The Association for Democratic Reforms (ADR) is one civil society organisation that has been at the forefront of several campaigns that checked political corruption. Last year, the Delhi High Court directed the Election Commission to collect data on the criminal records of candidates. This data, along with candidates’ educational qualifications and wealth of their dependents, was made public and mandatory. Another petition by the ADR under the Right to Information Act (2005) led the Chief Information Commissioner to order political parties in 2008 to disclose the sources of their contributions of more than Rs. 20,000, which has led to a curious situation of “crowd-funding” by some parties that account for most of their income in individual contributions less than the threshold.

Last year, the Supreme Court ruled that convicted legislators sentenced to more than two years in prison would be disqualified from Assemblies and Parliament, even if their appeals in higher courts were pending. Former Railway Minister Lalu Prasad and Tamil Nadu Chief Minister Jayalalithaa thus lost membership of the respective Houses they were elected to. In Tamil Nadu, this caused widespread protests in support of the convicted leader. Electoral reforms can further improve the situation, but election funding is no longer the sole or the most important cause of corruption. More transparency in the engagement between the industry and politics is called for.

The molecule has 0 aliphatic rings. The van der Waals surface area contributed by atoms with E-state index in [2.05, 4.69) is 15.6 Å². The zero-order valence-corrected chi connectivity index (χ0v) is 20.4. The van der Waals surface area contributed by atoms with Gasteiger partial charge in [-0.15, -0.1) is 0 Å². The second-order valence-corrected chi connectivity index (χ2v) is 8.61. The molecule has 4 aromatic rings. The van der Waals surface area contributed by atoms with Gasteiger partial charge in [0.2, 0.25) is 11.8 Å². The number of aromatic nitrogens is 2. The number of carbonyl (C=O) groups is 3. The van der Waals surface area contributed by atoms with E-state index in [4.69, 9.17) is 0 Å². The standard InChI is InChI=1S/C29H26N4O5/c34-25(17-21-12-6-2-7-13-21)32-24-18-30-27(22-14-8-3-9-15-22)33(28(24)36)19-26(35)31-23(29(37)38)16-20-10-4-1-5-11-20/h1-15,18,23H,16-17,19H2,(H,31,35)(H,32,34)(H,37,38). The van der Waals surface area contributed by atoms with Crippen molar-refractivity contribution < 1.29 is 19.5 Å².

Conviction and resultant removal from public office of two prominent political figures within a short interval has signalled that corruption can have unpleasant consequences for the corrupt. But the road ahead is long and uneasy. “Politicians retain an amount of deference due to their position despite being convicted. Ms. Jayalalithaa’s case took 18 years. Application of laws during the investigation is improper and despite stringent laws politicians manage to get away,” ADR founder Jagdeep Chhokar told The Hindu.